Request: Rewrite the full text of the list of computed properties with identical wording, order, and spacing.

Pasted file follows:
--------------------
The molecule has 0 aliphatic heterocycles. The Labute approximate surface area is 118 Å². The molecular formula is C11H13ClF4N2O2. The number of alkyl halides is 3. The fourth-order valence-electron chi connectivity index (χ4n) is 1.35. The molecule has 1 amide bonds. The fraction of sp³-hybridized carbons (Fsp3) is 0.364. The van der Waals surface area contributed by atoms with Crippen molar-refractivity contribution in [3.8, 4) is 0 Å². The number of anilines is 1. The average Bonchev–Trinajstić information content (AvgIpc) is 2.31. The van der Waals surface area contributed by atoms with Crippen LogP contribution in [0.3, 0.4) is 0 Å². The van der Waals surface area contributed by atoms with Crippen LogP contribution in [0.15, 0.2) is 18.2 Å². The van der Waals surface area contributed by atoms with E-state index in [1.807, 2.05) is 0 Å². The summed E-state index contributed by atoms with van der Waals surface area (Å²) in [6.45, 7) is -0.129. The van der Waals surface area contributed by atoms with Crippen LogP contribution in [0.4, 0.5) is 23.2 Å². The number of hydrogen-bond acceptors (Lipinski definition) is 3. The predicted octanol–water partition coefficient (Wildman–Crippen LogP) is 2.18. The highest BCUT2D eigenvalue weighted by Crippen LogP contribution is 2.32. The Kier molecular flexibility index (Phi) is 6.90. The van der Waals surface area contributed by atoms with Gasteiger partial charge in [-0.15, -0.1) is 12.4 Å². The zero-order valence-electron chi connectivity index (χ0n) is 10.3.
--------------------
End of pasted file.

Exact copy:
The molecule has 0 aliphatic heterocycles. The Labute approximate surface area is 118 Å². The molecular formula is C11H13ClF4N2O2. The number of alkyl halides is 3. The fourth-order valence-electron chi connectivity index (χ4n) is 1.35. The molecule has 1 amide bonds. The fraction of sp³-hybridized carbons (Fsp3) is 0.364. The van der Waals surface area contributed by atoms with Crippen molar-refractivity contribution in [3.8, 4) is 0 Å². The number of anilines is 1. The average Bonchev–Trinajstić information content (AvgIpc) is 2.31. The van der Waals surface area contributed by atoms with Crippen LogP contribution in [0.3, 0.4) is 0 Å². The van der Waals surface area contributed by atoms with Crippen LogP contribution in [0.15, 0.2) is 18.2 Å². The van der Waals surface area contributed by atoms with E-state index in [1.807, 2.05) is 0 Å². The summed E-state index contributed by atoms with van der Waals surface area (Å²) in [6.45, 7) is -0.129. The van der Waals surface area contributed by atoms with Crippen LogP contribution in [0.4, 0.5) is 23.2 Å². The number of hydrogen-bond acceptors (Lipinski definition) is 3. The predicted octanol–water partition coefficient (Wildman–Crippen LogP) is 2.18. The highest BCUT2D eigenvalue weighted by Crippen LogP contribution is 2.32. The Kier molecular flexibility index (Phi) is 6.90. The van der Waals surface area contributed by atoms with Gasteiger partial charge in [-0.15, -0.1) is 12.4 Å². The zero-order valence-electron chi connectivity index (χ0n) is 10.3.